Solid-state<sup>17</sup>O NMR of amino acids
Pike KJ., Lemaitre V., Kukol A., Anupõld T., Samoson A., Howes AP., Watts A., Smith ME., Dupree R.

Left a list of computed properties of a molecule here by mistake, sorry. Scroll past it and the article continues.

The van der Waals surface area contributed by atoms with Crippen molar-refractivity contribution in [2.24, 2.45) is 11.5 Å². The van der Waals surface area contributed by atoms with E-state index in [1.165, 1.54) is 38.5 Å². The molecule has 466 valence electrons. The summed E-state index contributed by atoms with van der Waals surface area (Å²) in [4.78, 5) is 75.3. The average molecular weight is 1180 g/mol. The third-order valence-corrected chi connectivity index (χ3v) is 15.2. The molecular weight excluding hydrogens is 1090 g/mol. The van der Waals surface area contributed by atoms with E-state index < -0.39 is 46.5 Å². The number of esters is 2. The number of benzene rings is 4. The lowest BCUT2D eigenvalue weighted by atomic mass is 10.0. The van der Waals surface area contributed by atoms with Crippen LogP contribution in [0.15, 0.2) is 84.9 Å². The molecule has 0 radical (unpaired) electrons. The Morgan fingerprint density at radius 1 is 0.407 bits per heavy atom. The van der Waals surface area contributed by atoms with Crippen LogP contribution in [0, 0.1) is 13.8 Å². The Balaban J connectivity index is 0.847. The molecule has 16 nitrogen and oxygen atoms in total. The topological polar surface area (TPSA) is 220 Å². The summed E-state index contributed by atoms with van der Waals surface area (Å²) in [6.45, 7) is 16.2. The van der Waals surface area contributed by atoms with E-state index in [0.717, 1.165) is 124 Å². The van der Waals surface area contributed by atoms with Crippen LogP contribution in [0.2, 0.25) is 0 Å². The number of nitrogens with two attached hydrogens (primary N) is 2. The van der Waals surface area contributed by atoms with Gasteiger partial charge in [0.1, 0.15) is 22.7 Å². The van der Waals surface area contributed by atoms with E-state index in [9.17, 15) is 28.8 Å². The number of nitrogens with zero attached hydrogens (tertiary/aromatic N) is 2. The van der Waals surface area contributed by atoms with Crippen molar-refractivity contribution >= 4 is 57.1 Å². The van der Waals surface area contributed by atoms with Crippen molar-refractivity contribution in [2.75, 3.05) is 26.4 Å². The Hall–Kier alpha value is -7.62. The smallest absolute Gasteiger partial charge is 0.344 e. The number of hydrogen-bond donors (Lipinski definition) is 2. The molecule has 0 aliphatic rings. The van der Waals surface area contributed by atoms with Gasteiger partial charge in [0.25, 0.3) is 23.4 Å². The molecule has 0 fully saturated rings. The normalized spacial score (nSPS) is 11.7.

17 O solid-state NMR from 14 amino acids is reported here, greatly increasing the number investigated. In most cases well-separated resonances from carbonyl and hydroxyl oxygens with distinct second-order quadrupolar line shapes are observed using a 600 MHz spectrometer with fast magic angle spinning (MAS). This is in contrast to the motionally averaged resonances usually seen from amino acids in solution. For amino acids double-angle rotation (DOR) produces a decrease in the line width by more than a factor of 40, providing very high resolution, ∼ 1 ppm, spectra. The oxygen lines in alanine and the carbonyl oxygens in L-glutamic acid hydrochloride are assigned using 1 H-decoupled DOR. The NMR interaction parameters for amino acids show a wide variation of XQ, from 6.4 to 8.6 MHz, η from 0.0 to 0.9, and δ iso from 83 to 353 ppm. The high quality of the MAS NMR line shapes obtained at 14.1 T means that even small changes in parameters can be very accurately deduced, offering the possibility of 17 O NMR as a sensitive probe of structural changes in these and related compounds. The D- and L-forms of glutamic acid hydrochloride are shown to have the same NMR parameters to within error, which are very different from those reported in the literature for the D,L-form. A strong correlation (∼-1200 ppm/Å) is found between δ iso and the C-O bond length of the carbonyl oxygens. On the basis of these data, enriching specific amino acids in more complex polypeptides and proteins could provide site-selective information about the bonding and functionality of different sites in biomolecules. An estimate is made of the possible detection limit for such species.